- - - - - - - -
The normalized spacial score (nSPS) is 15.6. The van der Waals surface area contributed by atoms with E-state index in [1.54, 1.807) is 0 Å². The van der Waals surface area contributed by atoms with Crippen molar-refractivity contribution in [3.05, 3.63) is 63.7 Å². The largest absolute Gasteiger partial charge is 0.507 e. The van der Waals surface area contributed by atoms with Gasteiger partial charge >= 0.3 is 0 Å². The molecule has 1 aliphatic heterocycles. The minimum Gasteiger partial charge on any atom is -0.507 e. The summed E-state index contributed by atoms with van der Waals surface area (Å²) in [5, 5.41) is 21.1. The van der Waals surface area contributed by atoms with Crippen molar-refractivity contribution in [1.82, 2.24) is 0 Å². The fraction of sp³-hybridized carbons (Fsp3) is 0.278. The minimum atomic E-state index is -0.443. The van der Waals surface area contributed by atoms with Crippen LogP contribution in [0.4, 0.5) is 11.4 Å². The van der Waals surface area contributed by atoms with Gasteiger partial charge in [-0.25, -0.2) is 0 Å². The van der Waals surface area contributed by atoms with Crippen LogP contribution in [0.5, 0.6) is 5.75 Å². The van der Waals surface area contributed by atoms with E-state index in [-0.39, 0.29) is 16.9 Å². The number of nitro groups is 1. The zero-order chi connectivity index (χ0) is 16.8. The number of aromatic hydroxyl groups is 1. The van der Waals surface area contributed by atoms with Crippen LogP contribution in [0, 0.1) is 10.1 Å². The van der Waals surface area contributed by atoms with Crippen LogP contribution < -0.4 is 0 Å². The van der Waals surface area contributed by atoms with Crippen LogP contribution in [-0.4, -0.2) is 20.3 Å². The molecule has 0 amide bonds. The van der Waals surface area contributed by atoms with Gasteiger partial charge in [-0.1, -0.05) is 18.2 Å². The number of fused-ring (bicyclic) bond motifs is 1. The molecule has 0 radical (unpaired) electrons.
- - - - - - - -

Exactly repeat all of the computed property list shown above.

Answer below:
The normalized spacial score (nSPS) is 15.6. The van der Waals surface area contributed by atoms with E-state index in [1.54, 1.807) is 0 Å². The van der Waals surface area contributed by atoms with Crippen molar-refractivity contribution in [3.05, 3.63) is 63.7 Å². The largest absolute Gasteiger partial charge is 0.507 e. The van der Waals surface area contributed by atoms with Gasteiger partial charge >= 0.3 is 0 Å². The molecule has 1 aliphatic heterocycles. The minimum Gasteiger partial charge on any atom is -0.507 e. The summed E-state index contributed by atoms with van der Waals surface area (Å²) in [5, 5.41) is 21.1. The van der Waals surface area contributed by atoms with Crippen molar-refractivity contribution in [1.82, 2.24) is 0 Å². The fraction of sp³-hybridized carbons (Fsp3) is 0.278. The minimum atomic E-state index is -0.443. The van der Waals surface area contributed by atoms with Crippen LogP contribution in [0.4, 0.5) is 11.4 Å². The van der Waals surface area contributed by atoms with Gasteiger partial charge in [-0.25, -0.2) is 0 Å². The van der Waals surface area contributed by atoms with Crippen LogP contribution in [0.5, 0.6) is 5.75 Å². The van der Waals surface area contributed by atoms with E-state index in [-0.39, 0.29) is 16.9 Å². The number of nitro groups is 1. The zero-order chi connectivity index (χ0) is 16.8. The number of aromatic hydroxyl groups is 1. The van der Waals surface area contributed by atoms with Crippen LogP contribution in [0, 0.1) is 10.1 Å². The van der Waals surface area contributed by atoms with Crippen LogP contribution < -0.4 is 0 Å². The van der Waals surface area contributed by atoms with Crippen LogP contribution in [-0.4, -0.2) is 20.3 Å². The molecule has 0 amide bonds. The van der Waals surface area contributed by atoms with Gasteiger partial charge in [-0.1, -0.05) is 18.2 Å². The number of fused-ring (bicyclic) bond motifs is 1. The molecule has 0 radical (unpaired) electrons.